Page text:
Midweek @ Musings: A Review of my “Required Reading”

Recently I described an unexpected work assignment:

one day last week I returned to my office to find a book on my desk with a note from my boss’ assistant.  The note read, “Stopped by.  Mr. Boss wants you to read this book and give it to Joe Colleague when you are done.”

And then I rambled on a bit about required reading.  As promised, I’m here today to tell you more about the book.  But first, some background.  I work as an IT director for a large multinational company.  Part of my job involves IT innovation — looking for emerging technology with potentially interesting application in our business.  We’ve been discussing how to improve our idea generation process by tapping the ideas of hundreds of people around the world.  When my boss asked us to read this book, he wanted to get us thinking, and give us a common language and examples to use in our team discussions.  In that respect I think the exercise was successful, even if the book did have some significant weaknesses.  Read on for my review …


The Smart Swarm, by Peter Miller, describes phenomena from the natural world, and applies them to human communications and decision-making.  What can we learn from colonies of ants, bees, or termites?  Or flocks of birds?  Ants are good at self-organization, creating order from chaos.  Bees make use of the “wisdom of crowds” to find appropriate sites for their nests.  If you have ever relied on consumer reviews to help you select a book, movie, or hotel, you have participated in the human equivalent of these processes.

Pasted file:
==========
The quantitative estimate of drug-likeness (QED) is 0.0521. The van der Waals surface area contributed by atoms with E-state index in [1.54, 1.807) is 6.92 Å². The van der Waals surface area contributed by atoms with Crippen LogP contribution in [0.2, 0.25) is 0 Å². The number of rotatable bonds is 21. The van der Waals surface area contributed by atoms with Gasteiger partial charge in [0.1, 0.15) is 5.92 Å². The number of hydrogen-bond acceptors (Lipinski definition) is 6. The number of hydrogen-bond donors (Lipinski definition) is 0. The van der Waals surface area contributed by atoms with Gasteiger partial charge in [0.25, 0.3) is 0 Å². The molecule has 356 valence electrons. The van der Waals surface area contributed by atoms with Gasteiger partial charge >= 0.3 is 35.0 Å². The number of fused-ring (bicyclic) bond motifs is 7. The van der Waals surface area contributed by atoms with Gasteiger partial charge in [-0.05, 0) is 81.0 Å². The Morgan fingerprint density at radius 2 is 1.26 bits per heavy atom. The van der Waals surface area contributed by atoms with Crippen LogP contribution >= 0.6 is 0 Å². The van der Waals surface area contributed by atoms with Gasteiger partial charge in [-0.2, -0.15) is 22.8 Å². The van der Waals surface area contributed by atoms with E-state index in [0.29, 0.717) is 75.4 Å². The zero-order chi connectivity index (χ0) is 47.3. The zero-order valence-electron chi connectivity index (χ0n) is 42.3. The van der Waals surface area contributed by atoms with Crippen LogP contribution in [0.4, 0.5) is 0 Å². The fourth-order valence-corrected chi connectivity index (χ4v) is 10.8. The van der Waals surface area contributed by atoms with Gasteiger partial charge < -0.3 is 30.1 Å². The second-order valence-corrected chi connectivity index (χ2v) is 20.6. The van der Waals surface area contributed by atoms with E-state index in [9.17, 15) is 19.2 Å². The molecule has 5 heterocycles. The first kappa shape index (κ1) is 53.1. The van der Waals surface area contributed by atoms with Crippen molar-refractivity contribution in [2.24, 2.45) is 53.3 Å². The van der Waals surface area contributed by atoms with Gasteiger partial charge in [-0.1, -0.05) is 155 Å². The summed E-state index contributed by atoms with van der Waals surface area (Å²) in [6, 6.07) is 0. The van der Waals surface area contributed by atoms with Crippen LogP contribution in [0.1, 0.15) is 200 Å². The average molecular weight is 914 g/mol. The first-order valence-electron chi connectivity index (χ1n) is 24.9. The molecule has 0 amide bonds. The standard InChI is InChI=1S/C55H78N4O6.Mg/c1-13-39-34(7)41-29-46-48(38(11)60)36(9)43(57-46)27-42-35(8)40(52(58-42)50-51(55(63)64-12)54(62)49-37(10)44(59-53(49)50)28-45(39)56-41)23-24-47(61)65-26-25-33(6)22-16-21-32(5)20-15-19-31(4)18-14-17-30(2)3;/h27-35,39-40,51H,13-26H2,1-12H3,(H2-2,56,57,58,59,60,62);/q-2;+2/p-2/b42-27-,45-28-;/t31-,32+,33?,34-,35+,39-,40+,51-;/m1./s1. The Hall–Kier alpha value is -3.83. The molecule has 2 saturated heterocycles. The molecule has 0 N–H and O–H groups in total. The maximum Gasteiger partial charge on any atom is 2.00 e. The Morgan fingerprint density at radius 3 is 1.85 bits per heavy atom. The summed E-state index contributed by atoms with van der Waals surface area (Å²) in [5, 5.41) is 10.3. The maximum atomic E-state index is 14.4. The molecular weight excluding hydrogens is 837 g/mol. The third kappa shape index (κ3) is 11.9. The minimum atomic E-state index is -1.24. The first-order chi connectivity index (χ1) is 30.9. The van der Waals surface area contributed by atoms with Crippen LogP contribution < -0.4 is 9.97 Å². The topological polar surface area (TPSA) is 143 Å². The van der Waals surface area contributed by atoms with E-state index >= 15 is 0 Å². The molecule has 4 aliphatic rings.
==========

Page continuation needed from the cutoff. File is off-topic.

The book is very accessible and easy to read.  Miller adopts a format common to this type of business book: each chapter illustrates an element of his thesis, and is peppered with real-life examples from business or government.  As an editor for National Geographic, Miller is good at describing scientific concepts in layman’s terms.  Some of his examples are more effective than others; a long segment on the Orcs in The Lord of the Rings films was neither about the natural world, nor humans.  He also includes a chapter on locusts to describe the “dark side” of crowd behavior.  Locusts have always been one of my least favorite bugs, and this book did nothing to improve their status.

While The Smart Swarm succeeds in showing parallels between the natural world and humans, it falls short of helping organizations adopt these principles.  It is only in the last 10 pages that Miller sums up the lessons we should have learned in previous chapters (“From honeybee swarms we’ve learned that groups can reliably make good decisions in a timely fashion as long as they seek a diversity of knowledge and perspectives …”).  But  he fails to translate this into specific actions business leaders can take to change the way their organizations run.  This would have been a better book if it had taken that next step.